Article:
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Adhesion-GPCR Gpr116 (ADGRF5) is a Regulator of Urine Acidification and Surface Expression of the Vacuolar-type H+-ATPase in Renal α-Intercalated Cells

Zaidman, Nathan A and Tomilin , Viktor and Damarla, Mahendra and Tidmore, Josephine and Capen , Diane and Brown, Dennis and Pochynyuk, Oleh and Pluznick, Jennifer L (2020) Adhesion-GPCR Gpr116 (ADGRF5) is a Regulator of Urine Acidification and Surface Expression of the Vacuolar-type H+-ATPase in Renal α-Intercalated Cells. Proceedings of the National Academy of Sciences of the United States of America PNAS..

Abstract

The G protein-coupled receptor (GPCR) superfamily is among the largest in the human genome. Their diversity and nearly universal expression underlie their significance in many physiologic processes. GPCRs are a common target of pharmaceutical drug development, and uncovering the function of understudied GPCRs in the kidney represents a wealth of untapped therapeutic potential. We previously identified Gpr116, an adhesion-class GPCR, as one of the most highly expressed GPCRs in the kidney. In the present study, we confirm the localization of Gpr116 to the luminal membrane of acid-secreting α-intercalated cells (αICs) in the nephron using both imaging and functional studies, where we demonstrate in situ receptor activation using an agonist peptide unique to Gpr116. Additionally, kidney-specific knockout (KO) of Gpr116 caused a significant reduction to urine pH. Notably, the loss of acid in the urine is accompanied by a small, but significant, increase in blood pH, and a small, but significant, decrease in pCO2 compared to wild-type littermates. Results from transmission electron micrographs show greater accumulation of V-ATPase proton pumps at the surface of αICs in KO mice, suggesting a possible role for Gpr116 in the regulation of V-ATPase trafficking. We conclude that loss of Gpr116 from the nephron causes a primary loss of acid in the urine which results in a mild metabolic alkalosis (“renal tubular alkalosis”) due to reabsorption of HCO3- by αICs. This study establishes a significant physiologic role of the previously understudied Gpr116 in the murine kidney and demonstrates the scientific potential of future investigations into novel GPCRs.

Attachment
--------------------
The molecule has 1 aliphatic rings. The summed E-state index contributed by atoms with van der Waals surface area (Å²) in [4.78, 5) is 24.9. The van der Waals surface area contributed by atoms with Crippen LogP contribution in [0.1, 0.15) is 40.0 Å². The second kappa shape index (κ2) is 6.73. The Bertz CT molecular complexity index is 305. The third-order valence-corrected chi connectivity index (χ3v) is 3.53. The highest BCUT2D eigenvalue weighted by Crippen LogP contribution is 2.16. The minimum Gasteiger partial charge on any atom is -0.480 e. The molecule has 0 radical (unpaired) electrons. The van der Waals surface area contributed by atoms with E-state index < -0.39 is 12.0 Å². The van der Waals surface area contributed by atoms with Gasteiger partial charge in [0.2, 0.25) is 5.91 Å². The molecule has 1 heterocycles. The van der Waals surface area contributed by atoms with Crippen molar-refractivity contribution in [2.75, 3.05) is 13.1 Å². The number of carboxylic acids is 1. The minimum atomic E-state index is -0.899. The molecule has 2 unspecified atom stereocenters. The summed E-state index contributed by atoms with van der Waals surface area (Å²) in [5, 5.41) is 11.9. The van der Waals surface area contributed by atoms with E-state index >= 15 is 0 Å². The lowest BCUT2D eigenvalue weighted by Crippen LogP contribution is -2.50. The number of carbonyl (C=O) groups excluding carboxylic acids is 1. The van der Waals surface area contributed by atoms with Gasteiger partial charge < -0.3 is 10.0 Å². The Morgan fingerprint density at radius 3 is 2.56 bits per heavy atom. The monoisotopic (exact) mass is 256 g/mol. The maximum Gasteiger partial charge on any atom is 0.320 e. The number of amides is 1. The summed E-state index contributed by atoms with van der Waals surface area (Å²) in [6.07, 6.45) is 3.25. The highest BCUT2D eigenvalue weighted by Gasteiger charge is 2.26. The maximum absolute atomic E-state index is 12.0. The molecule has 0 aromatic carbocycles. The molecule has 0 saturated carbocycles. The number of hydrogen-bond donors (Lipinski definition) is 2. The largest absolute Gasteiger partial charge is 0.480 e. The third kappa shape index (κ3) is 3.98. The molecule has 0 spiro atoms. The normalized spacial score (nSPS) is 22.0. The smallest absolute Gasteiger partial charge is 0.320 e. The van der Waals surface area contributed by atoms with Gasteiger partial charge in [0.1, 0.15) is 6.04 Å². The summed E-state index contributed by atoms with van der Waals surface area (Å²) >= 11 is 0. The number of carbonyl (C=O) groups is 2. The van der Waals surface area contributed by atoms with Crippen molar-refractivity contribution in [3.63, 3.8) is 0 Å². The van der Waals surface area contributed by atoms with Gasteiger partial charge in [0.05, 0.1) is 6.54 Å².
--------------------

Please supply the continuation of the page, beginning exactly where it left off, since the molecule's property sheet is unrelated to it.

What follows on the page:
Item Type: Article
Date Deposited: 24 Nov 2020 00:45
Last Modified: 24 Nov 2020 00:45
URI: https://oak.novartis.com/id/eprint/41977

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